Electronic copy available at: http://ssrn.com/abstract=1695460
Our financial environment is characterized by an ever increasing pace of bothinformation gathering and the actions prompted by this information. Speed is importantto traders in financial markets for two main reasons. First, the inherent fundamentalvolatility of financial securities means that rebalancing positions faster could result inhigher utility. Second, irrespective of the absolute speed, being faster than other traderscan create profit opportunities by enabling a prompt response to news or market-generated events. This latter consideration appears to drive an arms race where tradersemploy cutting-edge technology and locate computers in close proximity to the tradingvenue in order to reduce the latency of their orders and gain an advantage. As a result,today’s markets experience intense activity in the “millisecond environment,” wherecomputer algorithms respond to each other at a pace 100 times faster than it would takefor a human trader to blink.While there are many definitions for the term “latency,” we view it as the time ittakes to learn about an event (e.g., a change in the bid), generate a response, and have theexchange act on the response.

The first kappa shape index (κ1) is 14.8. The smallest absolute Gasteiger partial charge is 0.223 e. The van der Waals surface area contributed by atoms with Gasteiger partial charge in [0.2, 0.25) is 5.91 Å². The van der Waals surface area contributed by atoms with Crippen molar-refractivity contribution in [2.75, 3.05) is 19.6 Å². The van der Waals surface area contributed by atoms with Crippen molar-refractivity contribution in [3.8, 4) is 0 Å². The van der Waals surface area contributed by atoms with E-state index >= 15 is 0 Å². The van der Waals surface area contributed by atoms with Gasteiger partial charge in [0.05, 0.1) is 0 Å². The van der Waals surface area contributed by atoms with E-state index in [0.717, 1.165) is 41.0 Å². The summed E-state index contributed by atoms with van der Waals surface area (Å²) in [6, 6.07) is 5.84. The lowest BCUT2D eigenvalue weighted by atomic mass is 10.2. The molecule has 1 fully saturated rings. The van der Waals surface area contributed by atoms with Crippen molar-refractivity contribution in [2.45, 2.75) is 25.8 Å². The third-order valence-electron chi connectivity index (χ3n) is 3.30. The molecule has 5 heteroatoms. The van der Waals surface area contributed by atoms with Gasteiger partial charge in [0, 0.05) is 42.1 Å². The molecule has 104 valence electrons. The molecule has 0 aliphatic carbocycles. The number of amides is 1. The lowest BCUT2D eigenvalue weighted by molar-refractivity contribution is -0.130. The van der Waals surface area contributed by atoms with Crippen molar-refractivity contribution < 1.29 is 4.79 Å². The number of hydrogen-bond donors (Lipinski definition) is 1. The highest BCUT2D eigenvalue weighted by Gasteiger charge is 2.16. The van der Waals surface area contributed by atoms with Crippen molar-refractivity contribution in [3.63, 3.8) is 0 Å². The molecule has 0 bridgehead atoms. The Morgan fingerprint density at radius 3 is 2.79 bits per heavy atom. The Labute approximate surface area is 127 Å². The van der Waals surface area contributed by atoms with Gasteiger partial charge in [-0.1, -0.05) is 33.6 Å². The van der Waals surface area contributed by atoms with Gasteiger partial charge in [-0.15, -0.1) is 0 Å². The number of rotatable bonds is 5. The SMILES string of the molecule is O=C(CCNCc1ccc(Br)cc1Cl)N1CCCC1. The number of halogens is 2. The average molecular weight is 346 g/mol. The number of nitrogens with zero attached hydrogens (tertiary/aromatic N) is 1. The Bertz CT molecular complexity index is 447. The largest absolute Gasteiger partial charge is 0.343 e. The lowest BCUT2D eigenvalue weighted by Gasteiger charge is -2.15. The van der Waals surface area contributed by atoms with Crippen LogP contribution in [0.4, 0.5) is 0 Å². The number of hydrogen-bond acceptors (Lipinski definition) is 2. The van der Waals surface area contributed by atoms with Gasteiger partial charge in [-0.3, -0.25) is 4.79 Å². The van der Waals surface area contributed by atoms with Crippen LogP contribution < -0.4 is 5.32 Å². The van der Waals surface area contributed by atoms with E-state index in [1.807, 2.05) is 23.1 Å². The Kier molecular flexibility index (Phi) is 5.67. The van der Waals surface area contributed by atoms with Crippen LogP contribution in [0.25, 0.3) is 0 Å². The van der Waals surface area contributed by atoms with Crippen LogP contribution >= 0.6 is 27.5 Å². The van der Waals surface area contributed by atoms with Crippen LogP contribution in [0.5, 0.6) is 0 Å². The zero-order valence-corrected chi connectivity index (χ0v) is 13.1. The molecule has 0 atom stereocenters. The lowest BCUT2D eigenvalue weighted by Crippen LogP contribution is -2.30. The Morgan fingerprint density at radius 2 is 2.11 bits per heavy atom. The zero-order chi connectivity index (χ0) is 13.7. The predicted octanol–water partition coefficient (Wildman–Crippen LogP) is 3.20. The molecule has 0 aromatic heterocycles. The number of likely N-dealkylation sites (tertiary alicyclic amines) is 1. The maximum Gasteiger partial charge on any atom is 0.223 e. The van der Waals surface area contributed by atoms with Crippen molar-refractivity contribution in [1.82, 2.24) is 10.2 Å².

An important question is, who benefits from such massive investment intechnology? After all, most trading is a zero sum game, and the reduction in fundamentalExchanges have been investing heavily in upgrading theirsystems to reduce the time it takes to send information to customers as well as to acceptand handle customers’ orders. They have also begun to offer traders the ability to co-locate the traders’ computer systems next to theirs, thereby reducing transmission timesto under a millisecond (a thousandth of a second). As traders have also invested in thetechnology to process information faster, the entire event/analysis/action cycle has beenreduced for some traders to a few milliseconds.
More specifically, we define latency as the sum of three components: the time it takes for information toreach the trader, the time it takes for the trader’s algorithms to analyze the information, and the time it takesfor the generated action to reach the exchange and get implemented. The latencies claimed by many tradingvenues, however, are usually defined much more narrowly, typically as the processing delay measuredfrom the entry of the order (at the vendor’s computer) to the transmission of an acknowledgement (from thevendor’s computer).